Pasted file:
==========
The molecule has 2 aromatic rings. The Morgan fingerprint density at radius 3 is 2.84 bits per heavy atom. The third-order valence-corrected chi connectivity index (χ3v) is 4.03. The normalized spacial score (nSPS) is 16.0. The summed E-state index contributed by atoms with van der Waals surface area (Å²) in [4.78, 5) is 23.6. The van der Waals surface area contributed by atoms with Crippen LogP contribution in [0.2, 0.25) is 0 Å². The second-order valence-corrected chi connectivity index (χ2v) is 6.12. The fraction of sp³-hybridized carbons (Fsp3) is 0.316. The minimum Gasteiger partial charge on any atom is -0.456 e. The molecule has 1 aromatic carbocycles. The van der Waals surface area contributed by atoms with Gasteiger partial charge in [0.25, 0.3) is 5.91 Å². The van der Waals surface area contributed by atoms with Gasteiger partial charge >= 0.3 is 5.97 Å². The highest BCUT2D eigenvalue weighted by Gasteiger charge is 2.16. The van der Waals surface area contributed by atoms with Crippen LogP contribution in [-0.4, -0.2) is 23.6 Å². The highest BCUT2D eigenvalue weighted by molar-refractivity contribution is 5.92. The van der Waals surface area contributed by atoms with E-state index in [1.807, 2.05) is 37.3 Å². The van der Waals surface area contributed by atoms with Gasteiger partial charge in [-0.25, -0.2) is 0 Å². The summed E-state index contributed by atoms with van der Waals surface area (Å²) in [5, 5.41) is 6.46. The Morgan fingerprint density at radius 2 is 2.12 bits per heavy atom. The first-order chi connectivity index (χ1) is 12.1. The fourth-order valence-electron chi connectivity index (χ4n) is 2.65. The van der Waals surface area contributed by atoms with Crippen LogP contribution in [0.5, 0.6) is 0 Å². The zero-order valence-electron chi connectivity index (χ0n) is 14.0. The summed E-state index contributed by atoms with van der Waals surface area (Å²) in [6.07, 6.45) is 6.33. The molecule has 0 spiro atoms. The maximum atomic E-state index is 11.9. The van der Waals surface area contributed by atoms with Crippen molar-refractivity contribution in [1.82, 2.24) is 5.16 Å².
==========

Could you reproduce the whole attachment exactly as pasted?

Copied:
The molecule has 2 aromatic rings. The Morgan fingerprint density at radius 3 is 2.84 bits per heavy atom. The third-order valence-corrected chi connectivity index (χ3v) is 4.03. The normalized spacial score (nSPS) is 16.0. The summed E-state index contributed by atoms with van der Waals surface area (Å²) in [4.78, 5) is 23.6. The van der Waals surface area contributed by atoms with Crippen LogP contribution in [0.2, 0.25) is 0 Å². The second-order valence-corrected chi connectivity index (χ2v) is 6.12. The fraction of sp³-hybridized carbons (Fsp3) is 0.316. The minimum Gasteiger partial charge on any atom is -0.456 e. The molecule has 1 aromatic carbocycles. The van der Waals surface area contributed by atoms with Gasteiger partial charge in [0.25, 0.3) is 5.91 Å². The van der Waals surface area contributed by atoms with Gasteiger partial charge >= 0.3 is 5.97 Å². The highest BCUT2D eigenvalue weighted by Gasteiger charge is 2.16. The van der Waals surface area contributed by atoms with Crippen LogP contribution in [-0.4, -0.2) is 23.6 Å². The highest BCUT2D eigenvalue weighted by molar-refractivity contribution is 5.92. The van der Waals surface area contributed by atoms with E-state index in [1.807, 2.05) is 37.3 Å². The van der Waals surface area contributed by atoms with Gasteiger partial charge in [-0.25, -0.2) is 0 Å². The summed E-state index contributed by atoms with van der Waals surface area (Å²) in [5, 5.41) is 6.46. The Morgan fingerprint density at radius 2 is 2.12 bits per heavy atom. The first-order chi connectivity index (χ1) is 12.1. The fourth-order valence-electron chi connectivity index (χ4n) is 2.65. The van der Waals surface area contributed by atoms with Crippen LogP contribution in [0.5, 0.6) is 0 Å². The zero-order valence-electron chi connectivity index (χ0n) is 14.0. The summed E-state index contributed by atoms with van der Waals surface area (Å²) in [6.07, 6.45) is 6.33. The molecule has 0 spiro atoms. The maximum atomic E-state index is 11.9. The van der Waals surface area contributed by atoms with Crippen molar-refractivity contribution in [1.82, 2.24) is 5.16 Å².